Results 1-10of 13 Reviews
May 24, 2011
From journal Caution - Belgium Will Sneak-up On You - Bruges
Jarrow, Tyne & Wear, United Kingdom
July 11, 2004
It’s the interior of the church that really attracts the crowds, though. In a small chapel on the right hand side of the church Michelangelo’s sculpture of the Madonna and Child--originally sculped for Siena Cathedral and the only one of his works to leave Italy during his lifetime--is a wonder in white marble, the innocent child poised at the feet of his seemingly troubled mother, shoulders twisting one way and eyes another, peering down through a screen of bullet proof glass set between six circular columns that arc towards two statues that flank an oversized altar. Nearby are the intricately carved 16th century tombs of Charles the Bold and his daughter Mary of Burgundy, whose bronze hand reaches imploringly towards the heavens while her feet push out towards her copper gilt pet dogs. Also look out for van Dyck's evocative 'Christ on the Cross' painting and a funerary chapel adorned with frescoed tombs in maroon and black.
Entrance to the church, which is open daily with the exception of Mondays, is two Euros fifty.
From journal Magical Bruges
by Re Carroll
Abbotsford, British Columbia
October 28, 2000
From journal Discovering Bruges
Carshalton, United Kingdom
July 1, 2006
From journal Bruges - The Epitome of Charm
September 19, 2004
Most notable is Michelangelo's Virgin and Child sculpture, possibly the most celebrated piece by Michelangelo outside of Italy. It dates from 1501. Also worth seeing are the pulpit with cherubs hanging off the sides, and the Manger Scene carved into a tree trunk.
For Da Vinci Code readers, you might note that the marble Last Supper in front of Michelangelo's sculpture clearly shows Christ at the center, six on each side. Eleven are clearly men with beards and one is clearly a woman, at Christ's side. One man holds a dagger or sharp blade. No chalice is present. Hmmm...
From journal Charming Bruges
Little Rock,, Arkansas
June 30, 2001
From journal Medieval Bruge
March 8, 2002
Seeing the Madonna was the highlight of my experience in Bruges.The rest of the church is interesting, but the Madonna is riveting. As you gaze on it, all the other "competent" statues around it disappear. By chance,a wealthy and pious parishioner snatched this gem when the original buyer bowed out. Reputedly, it's the only Michelangelo north of the Alps.What it is -stunningly beautiful in composition, execution and materials - is an embodiment of the Renaissance spirit.
From journal Bruges is beautiful
Manhattan, New York
January 11, 2002
You never know what you'll find when you ask a local for directions. We asked the proprietor of a sweet little lace shop to send us on an interesting walk back to our hotel. She pointed us in the direction of a church, NOT the Cathedral please, just take 2 lefts after the church – "You know the church over there with the Michaelangelo?" No we didn’t know, and it became a highlight of the trip. Actually we thought the church was closed due to reconstruction and facelift of the exterior. We soon found why The Church of Our Lady is one of Bruges' top sights, whereas the Cathedral is not.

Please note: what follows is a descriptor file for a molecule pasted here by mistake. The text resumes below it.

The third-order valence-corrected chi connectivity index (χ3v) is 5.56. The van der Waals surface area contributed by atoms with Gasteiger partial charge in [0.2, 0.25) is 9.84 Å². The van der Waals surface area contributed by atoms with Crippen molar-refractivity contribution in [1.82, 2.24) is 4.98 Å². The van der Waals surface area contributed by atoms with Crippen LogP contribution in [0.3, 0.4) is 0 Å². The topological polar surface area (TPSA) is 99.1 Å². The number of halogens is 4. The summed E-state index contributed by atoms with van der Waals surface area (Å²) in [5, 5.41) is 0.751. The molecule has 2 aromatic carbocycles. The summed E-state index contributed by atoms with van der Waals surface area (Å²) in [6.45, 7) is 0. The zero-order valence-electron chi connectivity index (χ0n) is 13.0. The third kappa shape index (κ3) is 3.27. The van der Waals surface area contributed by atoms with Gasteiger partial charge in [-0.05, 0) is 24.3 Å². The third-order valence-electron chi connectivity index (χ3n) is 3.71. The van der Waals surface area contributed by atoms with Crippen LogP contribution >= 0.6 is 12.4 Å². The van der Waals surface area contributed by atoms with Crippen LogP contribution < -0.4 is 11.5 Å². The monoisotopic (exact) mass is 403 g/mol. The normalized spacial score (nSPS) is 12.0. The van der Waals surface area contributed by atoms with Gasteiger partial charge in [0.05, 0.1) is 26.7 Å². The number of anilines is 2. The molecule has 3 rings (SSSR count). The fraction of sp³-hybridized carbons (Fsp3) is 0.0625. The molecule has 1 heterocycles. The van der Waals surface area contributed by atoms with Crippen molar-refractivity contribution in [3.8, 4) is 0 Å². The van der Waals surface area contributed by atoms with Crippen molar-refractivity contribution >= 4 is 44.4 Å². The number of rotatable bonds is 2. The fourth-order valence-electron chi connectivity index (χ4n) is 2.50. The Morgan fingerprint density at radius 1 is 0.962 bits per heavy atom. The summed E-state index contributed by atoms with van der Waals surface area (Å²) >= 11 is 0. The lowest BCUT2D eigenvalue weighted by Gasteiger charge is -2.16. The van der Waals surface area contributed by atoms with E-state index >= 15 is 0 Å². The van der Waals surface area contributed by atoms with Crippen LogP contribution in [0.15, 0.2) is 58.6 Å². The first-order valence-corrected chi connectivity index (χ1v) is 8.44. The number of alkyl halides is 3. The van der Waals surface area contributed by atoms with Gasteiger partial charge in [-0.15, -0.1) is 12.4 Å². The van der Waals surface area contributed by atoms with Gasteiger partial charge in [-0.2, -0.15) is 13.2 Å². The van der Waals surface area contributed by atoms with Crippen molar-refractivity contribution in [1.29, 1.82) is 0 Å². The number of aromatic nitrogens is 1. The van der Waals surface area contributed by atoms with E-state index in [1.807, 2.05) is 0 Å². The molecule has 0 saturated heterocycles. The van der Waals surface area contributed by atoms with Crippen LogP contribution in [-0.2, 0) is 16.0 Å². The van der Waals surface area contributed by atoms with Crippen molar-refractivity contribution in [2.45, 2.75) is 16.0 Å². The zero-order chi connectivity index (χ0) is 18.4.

A massive brick structure that was cloaked in scaffolding when we arrived, the Church of Our Lady is worth a visit for its interior and not its exterior (the spire is 122 meters high - 400 feet: it is the second tallest brick structure in the world - just 1 meter below the spire of Antwerp Cathedral!). The Church, built between the 1200's and the 1400's, contains an unexpected treasure -- Michelangelo's Madonna and Child and the tombs of Mary of Burgundy and Duke Charles the Bold. The Michelangelo sculpture (1506) is believed to be the only one to have left Italy within Michelangelo's lifetime. A wealthy business man and his family bought it from the sculptor while visiting Italy. Michaelangelo had been commissioned by the Sienna Cathedral in Sienna to do this sculpture. They must have made it worth his while to part with such a commission.
When you approach the right side altar, one has in mind a larger scale, much like the Pieta I saw at the Metropolitam Museum of Art in New York years ago. The precious Madonna and Child, from the hand of the master, is about three feet high. Carved of white marble, one is moved by the sweetness and power of the subject. Lit only by candlelight, it gave a glow and aura that added to its mystery and beauty.
The monumental tombs of Mary of Burgundy (who died in 1482) and her father Charles the Bold (who died in 1477) were constructed fifty years apart - Mary's in 1502, and Charles' in 1563. The most interesting features of the Church are the open tombs both under the Burgundian monuments themselves and in a side chapel (south side): these are painted inside, and mostly date from the 1200's and 1300's. They were only rediscovered in 1979. Uniquely, one can see Mary of Burgundy's coffin (and a tiny box placed on top of it containing the heart of her son), beneath her monument.
From journal BRUGES -- Cultural Capitol of Europe 2002
Amsterdam, North Holland, Netherlands
December 11, 2012
One time in Belgium,
A small but great country to visit
CA1 1LA, England, United Kingdom
July 19, 2012
From journal Beautiful Bruges pt 2